>>     commit during this walk, ensure the EXPLORE walk has walked
>>     beyond their generation numbers.
> All right. looks sensible from the point of view of trying to do
> streaming of sorted commits.
>
>> 3. TOPO: using the topo_queue priority queue (ordered based on
>>     the sort_order given, which could be commit-date, author-
>>     date, or typical topo-order which treats the queue as a LIFO
>>     stack), remove a commit from the queue and decrement the
>>     in-degree of each parent. If a parent has an in-degree of
>>     one, then we add it to the topo_queue. Before we decrement
>>     the in-degree, however, ensure the INDEGREE walk has walked
>>     beyond that generation number.
> This description missed an important constraint, namely that all commits
> in the topo_order queue have real in-degree of zero, i.e. no incoming
> edges.  The topo_order queue is set S in the Kahn's algorithm.
>
> Also, we need to know how to populate the topo_queue at start with at
> least one commit.  How it is initially populated?  That is very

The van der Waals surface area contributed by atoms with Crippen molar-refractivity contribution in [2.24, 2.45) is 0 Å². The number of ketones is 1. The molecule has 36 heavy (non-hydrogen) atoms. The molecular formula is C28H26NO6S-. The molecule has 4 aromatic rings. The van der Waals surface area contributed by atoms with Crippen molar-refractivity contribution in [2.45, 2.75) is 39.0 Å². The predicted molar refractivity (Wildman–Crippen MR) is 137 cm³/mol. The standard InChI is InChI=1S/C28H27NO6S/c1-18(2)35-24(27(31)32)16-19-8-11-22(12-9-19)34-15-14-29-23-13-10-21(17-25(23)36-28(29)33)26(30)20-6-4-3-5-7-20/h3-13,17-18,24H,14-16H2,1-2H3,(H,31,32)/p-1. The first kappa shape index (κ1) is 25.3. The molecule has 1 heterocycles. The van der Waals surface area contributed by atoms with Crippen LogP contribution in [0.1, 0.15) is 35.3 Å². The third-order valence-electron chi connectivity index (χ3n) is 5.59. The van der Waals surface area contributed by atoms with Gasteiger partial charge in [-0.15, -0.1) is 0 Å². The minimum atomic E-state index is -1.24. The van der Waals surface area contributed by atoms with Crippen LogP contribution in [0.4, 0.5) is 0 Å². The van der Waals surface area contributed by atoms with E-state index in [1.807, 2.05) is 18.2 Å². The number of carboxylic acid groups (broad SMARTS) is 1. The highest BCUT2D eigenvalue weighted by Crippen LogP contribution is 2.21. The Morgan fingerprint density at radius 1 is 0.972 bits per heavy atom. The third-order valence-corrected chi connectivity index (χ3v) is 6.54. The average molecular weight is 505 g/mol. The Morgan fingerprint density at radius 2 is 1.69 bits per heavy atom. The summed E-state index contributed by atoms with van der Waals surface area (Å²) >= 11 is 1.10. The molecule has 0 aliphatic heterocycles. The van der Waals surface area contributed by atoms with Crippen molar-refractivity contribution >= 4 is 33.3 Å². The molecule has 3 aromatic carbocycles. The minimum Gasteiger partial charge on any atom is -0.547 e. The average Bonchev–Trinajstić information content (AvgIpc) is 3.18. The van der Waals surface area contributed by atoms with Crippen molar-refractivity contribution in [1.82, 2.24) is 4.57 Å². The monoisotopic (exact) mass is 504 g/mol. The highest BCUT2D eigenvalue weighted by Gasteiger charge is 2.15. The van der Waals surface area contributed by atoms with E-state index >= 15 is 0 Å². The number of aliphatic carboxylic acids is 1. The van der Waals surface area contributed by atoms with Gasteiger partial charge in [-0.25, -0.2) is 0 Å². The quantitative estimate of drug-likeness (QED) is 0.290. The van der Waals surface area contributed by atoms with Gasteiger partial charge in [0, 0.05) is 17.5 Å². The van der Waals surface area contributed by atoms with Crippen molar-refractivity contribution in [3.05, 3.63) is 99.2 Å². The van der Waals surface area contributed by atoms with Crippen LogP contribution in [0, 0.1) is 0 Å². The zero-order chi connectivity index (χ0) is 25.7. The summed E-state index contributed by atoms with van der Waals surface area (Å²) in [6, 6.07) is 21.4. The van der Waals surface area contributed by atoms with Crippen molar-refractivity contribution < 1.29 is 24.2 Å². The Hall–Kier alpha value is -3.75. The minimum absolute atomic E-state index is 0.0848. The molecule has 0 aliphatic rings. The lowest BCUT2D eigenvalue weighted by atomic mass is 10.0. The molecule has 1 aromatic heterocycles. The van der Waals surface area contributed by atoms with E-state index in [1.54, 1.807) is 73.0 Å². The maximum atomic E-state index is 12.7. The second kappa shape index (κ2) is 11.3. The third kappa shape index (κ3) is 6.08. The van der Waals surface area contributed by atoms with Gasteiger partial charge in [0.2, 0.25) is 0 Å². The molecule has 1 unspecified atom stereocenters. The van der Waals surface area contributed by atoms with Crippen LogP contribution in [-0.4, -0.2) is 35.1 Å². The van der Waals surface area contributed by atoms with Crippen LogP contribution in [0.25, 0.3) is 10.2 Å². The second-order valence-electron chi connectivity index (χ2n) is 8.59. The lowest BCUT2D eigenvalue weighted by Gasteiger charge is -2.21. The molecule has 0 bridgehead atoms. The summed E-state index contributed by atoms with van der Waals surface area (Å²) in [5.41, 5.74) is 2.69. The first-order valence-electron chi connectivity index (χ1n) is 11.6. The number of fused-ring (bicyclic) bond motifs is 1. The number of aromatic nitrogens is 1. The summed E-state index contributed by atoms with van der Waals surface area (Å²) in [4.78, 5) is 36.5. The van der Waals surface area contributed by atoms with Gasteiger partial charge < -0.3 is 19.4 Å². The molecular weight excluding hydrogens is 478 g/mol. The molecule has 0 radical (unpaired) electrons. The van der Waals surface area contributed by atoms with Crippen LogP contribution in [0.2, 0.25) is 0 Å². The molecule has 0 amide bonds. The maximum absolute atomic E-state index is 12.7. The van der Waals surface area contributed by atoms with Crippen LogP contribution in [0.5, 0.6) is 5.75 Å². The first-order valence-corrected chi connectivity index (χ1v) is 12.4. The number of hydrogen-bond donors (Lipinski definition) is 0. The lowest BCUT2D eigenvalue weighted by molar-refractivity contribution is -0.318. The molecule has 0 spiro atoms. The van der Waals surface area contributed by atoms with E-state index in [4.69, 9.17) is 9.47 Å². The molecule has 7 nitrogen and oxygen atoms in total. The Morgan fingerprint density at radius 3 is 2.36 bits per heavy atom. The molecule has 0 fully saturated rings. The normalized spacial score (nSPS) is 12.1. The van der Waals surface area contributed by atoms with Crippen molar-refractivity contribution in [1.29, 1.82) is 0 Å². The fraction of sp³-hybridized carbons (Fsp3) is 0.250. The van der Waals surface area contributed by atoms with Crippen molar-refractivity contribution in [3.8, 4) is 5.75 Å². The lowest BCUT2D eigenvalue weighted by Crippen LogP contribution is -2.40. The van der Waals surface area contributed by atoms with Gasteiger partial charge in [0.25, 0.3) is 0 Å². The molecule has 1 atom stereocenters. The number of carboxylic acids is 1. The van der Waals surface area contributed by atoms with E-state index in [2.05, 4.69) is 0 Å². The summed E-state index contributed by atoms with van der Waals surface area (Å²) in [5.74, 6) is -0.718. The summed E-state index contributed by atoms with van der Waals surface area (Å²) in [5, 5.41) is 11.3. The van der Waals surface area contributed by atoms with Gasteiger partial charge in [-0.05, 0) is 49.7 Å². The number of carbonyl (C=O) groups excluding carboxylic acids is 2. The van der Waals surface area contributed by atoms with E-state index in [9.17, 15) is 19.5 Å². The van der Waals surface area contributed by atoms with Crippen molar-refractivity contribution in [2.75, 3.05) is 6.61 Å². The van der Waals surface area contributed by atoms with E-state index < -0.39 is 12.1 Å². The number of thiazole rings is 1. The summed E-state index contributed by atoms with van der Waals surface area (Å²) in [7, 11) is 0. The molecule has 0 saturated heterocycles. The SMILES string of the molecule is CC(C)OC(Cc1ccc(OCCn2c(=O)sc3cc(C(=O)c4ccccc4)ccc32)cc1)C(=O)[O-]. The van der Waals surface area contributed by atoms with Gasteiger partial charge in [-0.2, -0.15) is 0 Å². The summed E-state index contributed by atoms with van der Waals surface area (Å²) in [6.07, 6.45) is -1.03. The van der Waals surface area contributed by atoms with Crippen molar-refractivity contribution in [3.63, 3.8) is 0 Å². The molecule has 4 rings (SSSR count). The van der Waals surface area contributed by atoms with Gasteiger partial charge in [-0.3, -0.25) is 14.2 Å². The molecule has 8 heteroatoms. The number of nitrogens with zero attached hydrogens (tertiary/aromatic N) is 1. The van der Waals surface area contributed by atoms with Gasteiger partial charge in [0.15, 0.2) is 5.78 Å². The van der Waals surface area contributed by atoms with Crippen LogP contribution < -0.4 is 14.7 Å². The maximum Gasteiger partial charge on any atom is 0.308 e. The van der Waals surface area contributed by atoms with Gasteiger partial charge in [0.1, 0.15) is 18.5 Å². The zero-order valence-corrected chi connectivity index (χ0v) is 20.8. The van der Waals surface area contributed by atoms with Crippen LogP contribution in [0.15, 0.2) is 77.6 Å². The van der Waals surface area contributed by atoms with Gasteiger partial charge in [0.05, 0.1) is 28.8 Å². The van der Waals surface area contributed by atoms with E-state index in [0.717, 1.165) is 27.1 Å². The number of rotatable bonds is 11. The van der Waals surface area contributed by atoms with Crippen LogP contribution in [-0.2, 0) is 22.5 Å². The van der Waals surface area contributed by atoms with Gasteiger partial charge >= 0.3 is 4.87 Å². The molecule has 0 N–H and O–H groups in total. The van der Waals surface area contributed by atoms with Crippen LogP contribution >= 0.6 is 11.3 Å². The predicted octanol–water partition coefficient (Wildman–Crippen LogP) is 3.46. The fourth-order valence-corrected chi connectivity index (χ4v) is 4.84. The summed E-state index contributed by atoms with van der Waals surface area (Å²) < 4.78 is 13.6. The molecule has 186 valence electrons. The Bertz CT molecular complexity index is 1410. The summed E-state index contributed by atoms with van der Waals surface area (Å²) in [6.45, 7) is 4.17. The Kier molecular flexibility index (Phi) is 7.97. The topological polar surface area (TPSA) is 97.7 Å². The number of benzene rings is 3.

> important question.
>
>> The implementations of these walks are in the following methods:
>>
>> * explore_walk_step and explore_to_depth
>> * indegree_walk_step and compute_indegrees_to_depth
>> * next_topo_commit and expand_topo_walk
> All right, one one hand: good calling convention.  On the other hand:
> why the difference in naming?
>
>> These methods have some patterns that may seem strange at first,
>> but they are probably carry-overs from their equivalents in
>> limit_list and sort_in_topological_order.
>>
>> One thing that is missing from this implementation is a proper
>> way to stop walking when the entire queue is UNINTERESTING, so
>> this implementation is not enabled by comparisions, such as in
>> 'git rev-list --topo-order A..B'. This can be updated in the
>> future.
> All right, lets start with easier step.
>
>> In my local testing, I used the following Git commands on the
>> Linux repository in three modes: HEAD~1 with no commit-graph,
>> HEAD~1 with a commit-graph, and HEAD with a commit-graph. This
>> allows comparing the benefits we get from parsing commits from